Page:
The objectivity paradox


Jacob Harold


In an era of fake news, filter bubbles, and sock puppets one could be forgiven for doubting the idea of a shared reality. But we live on a planet made of actual, physical matter. There are, in fact, galaxies and rivers and honeybees. 

Civil society is also real. Living, breathing human beings devote their time and bodies and resources to try to make the world better. There are data points about these people, their organisations, and what they do. ‘Data’ is not the same as ‘truth.’ But even in a conflict-ridden world, data can offer a glimpse of something real.

The platforms that serve civil society have not been spared hard choices in this fraught moment. Online giving platforms have found it impossible to avoid decisions about who gets to transact and how. They face what GlobalGiving has called the ‘neutrality paradox’: even open platforms will be forced to take a stand.

At Candid, we have found that online information platforms face a related challenge. Let’s call it the ‘objectivity paradox.’

The objectivity paradox is a devilishly simple tension: data exist but the presentation of data requires choices. At Candid, we do not claim an objectivity that transcends social context. Instead, we strive for impartiality in our presentation of data. We try to live up to this ideal of impartiality through a variety of practices, including (1) consistent methodologies, (2) clear sourcing, (3) presentation of context, and (4) the inclusion of multiple perspectives.

Below, we discuss four examples of how an information platform like Candid wrestles with the objectivity paradox.

Design. Design choices reflect beliefs about what is most important. For example, on Candid’s platform, we display program information before financial information. Programs are the reason nonprofits exist; we see nonprofit finances as a means toward the end of mission impact.  In our design choices, we seek to be honest about our framing but impartial about the data itself.

Perspective. Different perspectives on civil society offer angles on a broader picture. Consider a donor looking at an individual nonprofit organisation. Financial data found in government records offers one view of that organisation. Self-reported data about programs offers another. The opinions of constituents offer a third view. We see the presentation of multiple perspectives as form of impartiality. The challenge facing an information platform like Candid is to bring together multiple sources of data without overwhelming the user.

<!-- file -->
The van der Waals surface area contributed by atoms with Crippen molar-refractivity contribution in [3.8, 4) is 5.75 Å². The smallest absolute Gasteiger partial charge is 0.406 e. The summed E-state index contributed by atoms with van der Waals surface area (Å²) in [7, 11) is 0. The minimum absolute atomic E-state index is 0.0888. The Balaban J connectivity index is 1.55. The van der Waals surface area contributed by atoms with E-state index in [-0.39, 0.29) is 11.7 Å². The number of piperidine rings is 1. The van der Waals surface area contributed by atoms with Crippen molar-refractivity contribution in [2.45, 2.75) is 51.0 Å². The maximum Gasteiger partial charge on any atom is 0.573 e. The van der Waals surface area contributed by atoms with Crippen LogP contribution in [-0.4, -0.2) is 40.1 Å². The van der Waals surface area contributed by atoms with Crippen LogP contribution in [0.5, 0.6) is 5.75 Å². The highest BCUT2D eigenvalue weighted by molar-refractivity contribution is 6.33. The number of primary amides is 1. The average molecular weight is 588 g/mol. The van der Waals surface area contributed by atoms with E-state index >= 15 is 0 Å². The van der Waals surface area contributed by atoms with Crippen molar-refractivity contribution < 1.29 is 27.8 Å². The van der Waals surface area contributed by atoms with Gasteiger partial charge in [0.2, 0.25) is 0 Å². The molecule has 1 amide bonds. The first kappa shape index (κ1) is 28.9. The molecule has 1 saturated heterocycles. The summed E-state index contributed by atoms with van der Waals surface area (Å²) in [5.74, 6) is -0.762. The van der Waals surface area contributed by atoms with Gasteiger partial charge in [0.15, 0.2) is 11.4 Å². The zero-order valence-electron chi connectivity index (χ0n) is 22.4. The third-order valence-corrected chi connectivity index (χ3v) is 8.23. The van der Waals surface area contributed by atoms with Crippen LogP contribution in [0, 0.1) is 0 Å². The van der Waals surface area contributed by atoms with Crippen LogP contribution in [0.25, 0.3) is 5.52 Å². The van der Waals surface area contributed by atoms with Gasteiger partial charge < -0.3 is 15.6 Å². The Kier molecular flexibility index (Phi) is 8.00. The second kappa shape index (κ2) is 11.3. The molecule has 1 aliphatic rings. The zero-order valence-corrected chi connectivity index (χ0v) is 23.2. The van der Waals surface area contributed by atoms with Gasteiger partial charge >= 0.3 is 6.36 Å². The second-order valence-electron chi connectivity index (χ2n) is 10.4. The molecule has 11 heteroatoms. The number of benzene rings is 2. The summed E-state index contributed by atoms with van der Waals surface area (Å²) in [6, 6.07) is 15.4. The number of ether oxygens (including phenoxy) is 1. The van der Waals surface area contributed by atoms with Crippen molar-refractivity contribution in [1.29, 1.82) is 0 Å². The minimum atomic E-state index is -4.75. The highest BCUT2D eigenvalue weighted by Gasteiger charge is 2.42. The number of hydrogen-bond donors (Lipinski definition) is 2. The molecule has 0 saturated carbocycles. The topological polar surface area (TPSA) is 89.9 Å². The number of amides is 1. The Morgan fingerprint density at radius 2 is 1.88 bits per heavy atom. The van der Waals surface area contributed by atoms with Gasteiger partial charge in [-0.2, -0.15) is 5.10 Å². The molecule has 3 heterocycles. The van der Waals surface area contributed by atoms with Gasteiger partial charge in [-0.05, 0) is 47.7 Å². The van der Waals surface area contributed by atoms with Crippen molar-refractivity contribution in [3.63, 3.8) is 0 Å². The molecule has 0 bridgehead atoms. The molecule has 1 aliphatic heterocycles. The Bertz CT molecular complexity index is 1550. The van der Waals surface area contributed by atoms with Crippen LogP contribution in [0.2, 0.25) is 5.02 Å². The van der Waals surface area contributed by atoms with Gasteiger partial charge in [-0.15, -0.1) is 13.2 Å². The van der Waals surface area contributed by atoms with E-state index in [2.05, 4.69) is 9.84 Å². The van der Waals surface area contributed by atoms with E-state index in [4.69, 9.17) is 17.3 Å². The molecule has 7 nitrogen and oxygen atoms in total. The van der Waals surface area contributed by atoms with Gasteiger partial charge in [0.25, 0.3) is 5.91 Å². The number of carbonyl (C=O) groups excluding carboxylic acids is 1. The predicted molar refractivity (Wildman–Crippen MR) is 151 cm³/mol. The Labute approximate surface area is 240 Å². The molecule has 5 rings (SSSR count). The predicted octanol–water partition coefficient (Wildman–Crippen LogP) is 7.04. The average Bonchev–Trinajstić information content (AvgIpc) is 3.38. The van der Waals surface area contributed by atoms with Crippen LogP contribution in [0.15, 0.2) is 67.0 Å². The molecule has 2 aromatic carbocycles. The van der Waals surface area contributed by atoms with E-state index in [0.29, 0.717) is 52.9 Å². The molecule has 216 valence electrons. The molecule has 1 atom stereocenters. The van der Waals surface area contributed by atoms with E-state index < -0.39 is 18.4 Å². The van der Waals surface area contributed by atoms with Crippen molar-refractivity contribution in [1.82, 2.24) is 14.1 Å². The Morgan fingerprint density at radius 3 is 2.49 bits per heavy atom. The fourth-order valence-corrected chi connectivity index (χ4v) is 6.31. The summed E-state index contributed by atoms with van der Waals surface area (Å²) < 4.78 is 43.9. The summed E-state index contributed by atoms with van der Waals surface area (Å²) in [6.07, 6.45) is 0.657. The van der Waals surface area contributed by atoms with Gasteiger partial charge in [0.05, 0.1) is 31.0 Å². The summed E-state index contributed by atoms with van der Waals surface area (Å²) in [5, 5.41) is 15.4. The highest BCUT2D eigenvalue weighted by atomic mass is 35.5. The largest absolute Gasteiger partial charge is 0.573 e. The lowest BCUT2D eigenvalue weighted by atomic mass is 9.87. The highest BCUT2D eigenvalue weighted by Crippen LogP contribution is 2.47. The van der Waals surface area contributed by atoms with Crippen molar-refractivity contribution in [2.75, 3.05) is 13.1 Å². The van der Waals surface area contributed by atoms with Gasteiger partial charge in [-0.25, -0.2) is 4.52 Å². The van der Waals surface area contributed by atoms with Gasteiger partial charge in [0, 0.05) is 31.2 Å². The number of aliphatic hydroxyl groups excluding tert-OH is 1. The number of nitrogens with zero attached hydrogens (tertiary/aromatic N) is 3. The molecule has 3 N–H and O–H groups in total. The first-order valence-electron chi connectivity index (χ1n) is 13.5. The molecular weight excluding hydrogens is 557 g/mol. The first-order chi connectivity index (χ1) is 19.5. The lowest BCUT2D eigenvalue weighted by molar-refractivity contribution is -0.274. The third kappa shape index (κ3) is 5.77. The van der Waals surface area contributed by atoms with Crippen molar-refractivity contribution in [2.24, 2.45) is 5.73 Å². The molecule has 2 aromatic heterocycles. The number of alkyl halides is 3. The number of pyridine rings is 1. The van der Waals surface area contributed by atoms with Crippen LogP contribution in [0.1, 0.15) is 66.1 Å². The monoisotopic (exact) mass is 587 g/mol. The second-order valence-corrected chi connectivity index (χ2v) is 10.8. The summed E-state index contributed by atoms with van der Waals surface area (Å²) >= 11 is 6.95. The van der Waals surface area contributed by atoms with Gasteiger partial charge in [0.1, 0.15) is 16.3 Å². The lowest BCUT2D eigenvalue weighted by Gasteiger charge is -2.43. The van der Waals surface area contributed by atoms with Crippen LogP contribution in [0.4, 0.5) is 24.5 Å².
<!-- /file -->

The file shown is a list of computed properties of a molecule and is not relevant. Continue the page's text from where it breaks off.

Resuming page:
Questions. More than 200,000 nonprofits have updated their profile on Candid.  In doing so, they answer a set of questions that we believe help to round out understanding an organisation. We—in consultation with partners—had to choose what questions to ask. And we chose to ask about governance and measurement and demographics because we believe these things are important.  The answers to the questions, though, are up to those that provide the data.

Context. Our Foundation Maps tool displays data about grants geographically. We offer ‘layers’ that show data like poverty rate, education level, or concentration of veterans. We believe each of these layers reflects relevant context, context that might steer a decision by a donor or a policymaker. But we leave it to our users to choose how they want to bring in these layers of additional information.

In every case, we acknowledge that our choices reflect beliefs about what types of information are relevant. But we strive to be impartial about the actual presentation of that information.

Our job is to present data. We have an obligation to do so with as much thoughtfulness, care, and input as possible. In the end, we seek to empower our users to interpret those data as best they can.

Even as human society grasps for a common sense of truth, we at Candid hold fast to the belief that information matters. And we trust that good people can use good data to make better decisions.

Jacob Harold is Executive Vice President at Candid

Tagged in: neutrality paradox

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